How Are Companies Trying To Manage Clinical Costs?
In August 2019 Clinical Leader Live was proud to feature Bari Kowal, Jonathan Cohen, and Reb Tayyabkhan of Regeneron Pharmaceuticals to discuss Developing a Benchmark Pricing Model for CROs. During the presentation, the team covered several topics, including implementing the model, the effects of company size, why the sudden interest in these models, and the feedback from CROs. In this video, the three executives discuss how companies are attempting to manage the rising costs of conducting a clinical trial.
Ed Miseta: Clinical operations managers face enormous pressure today to keep down development costs. I know you're aware of that and I think everybody listening today is dealing with that as well. What are companies doing to better manage those costs and try to control them?
Bari Kowal: Obviously, benchmarking was the highlight and something we're going to talk a lot about today. But in a more general sense, I think we are looking at our protocol designs with more scrutiny. We are looking at our country footprint and where we operationalize trials. We're looking at conducting aspects of virtual trials. We're also working with site networks, trying to manage site performance and really utilize data more now than ever in technology to really help us conduct the trial.
So, there's a whole host of things going on in the industry that are helping us to evaluate how we go about managing our trials and reducing costs. But ultimately, I think there are a few things that we're doing at Regeneron that Jon and Reb can talk about related to developing our budgets, managing them, sourcing and benchmarking, so I'll turn it over to Jon to make a few comments and Reb, as well.
Jonathan Cohen: We've spent a lot of time over the past two to three years thinking about budget development and how we develop our clinical trial budgets in general. That includes not just costs like investigator grants and CRO fees, but ancillary services as well.
We've put in a whole new process and framework in order to do that, which starts very early in the process, as early as we can, to come up with some cost estimates on what it would take to execute a study in the nascent stages of the planning and try to then work with the teams to ensure that they understand the implications of what they're asking for and think about scenarios and adjustments to the plans and the impact that those would have.
At a very high level, we go through that process and then, once we get near the final protocol or just past the final protocol, depending on the study, we actually have a review meeting with some senior folks, including Reb, Bari and myself and some others, that meet with the teams to actually go through how we're going to operationally execute this study design.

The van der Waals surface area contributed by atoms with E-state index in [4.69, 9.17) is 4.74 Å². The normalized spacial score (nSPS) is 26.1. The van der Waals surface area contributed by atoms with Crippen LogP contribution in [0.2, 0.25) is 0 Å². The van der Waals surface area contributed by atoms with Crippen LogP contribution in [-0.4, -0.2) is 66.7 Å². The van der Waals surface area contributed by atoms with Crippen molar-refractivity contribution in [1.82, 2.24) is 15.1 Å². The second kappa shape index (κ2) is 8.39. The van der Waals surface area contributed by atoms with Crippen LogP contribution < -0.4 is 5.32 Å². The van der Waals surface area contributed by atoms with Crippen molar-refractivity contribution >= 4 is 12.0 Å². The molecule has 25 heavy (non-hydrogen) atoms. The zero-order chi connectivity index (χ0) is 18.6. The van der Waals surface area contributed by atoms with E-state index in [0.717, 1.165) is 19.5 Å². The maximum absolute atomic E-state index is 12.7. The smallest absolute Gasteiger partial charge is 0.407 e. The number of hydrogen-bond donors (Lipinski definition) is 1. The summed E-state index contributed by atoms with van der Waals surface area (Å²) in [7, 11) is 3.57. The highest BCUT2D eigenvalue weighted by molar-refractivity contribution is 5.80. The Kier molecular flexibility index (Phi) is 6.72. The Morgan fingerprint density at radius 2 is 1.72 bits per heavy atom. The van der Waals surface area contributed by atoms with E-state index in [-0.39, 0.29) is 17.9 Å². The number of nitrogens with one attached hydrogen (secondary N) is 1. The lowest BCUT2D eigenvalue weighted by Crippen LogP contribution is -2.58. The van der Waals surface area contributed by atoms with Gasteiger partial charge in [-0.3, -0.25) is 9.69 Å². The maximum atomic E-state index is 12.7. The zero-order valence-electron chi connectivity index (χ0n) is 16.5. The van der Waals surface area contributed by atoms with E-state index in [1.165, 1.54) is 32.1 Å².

Then, once the study is executed, we actually have just implemented a new budget management approach to ensure that we're managing our budgets properly as well. I don't want to get into budget management because it is a little bit different than the topic today, but one aspect of that is around changes in scope and that is, in essence, just a continuation of budget development.
When you have a change in scope, what is it? What will it take? What's the impact of those changes? How do you determine the cost? How do you develop some scenarios? A big aspect of that, of course, throughout this whole process, is working with our CROs and understanding of the cost of executing those studies at the CROs and at other vendors.
I'll turn it over to Reb a little bit because we've focused on that a great deal. How do we go about conducting the appropriate review and using things like benchmarks to review the costs that come in from the CRO?
Reb Tayyabkhan: From an sourcing perspective, at a macro level, we are also looking at what are the services we're looking to contract for on a regular basis? We are actually always evaluating our models and seeing what we actually need to outsource, either through a functional service provider or a full service CRO versus activities that we want to do internally. There is that activity that we go through to ensure that we really are sourcing for the things we need as opposed to possibly doing things we'd done in league with our external partners.
The other thing that we're doing is we're always looking at what are we actually paying for the services, both from a perspective of the rates for those services as well as the work effort associated the services? We go through MSA refreshes on a regular basis and, by doing that, we're creating the environment where we're working with our partners to make sure we're paying the right rate and defining the units of work appropriately.
On a regular basis, just because we're looking at functional service providers as an option or full service CROs as options, we're always testing the market. As part of testing the market, we're actually collecting a lot of valuable information that feeds into our benchmarking exercise that we will get into a little bit later today.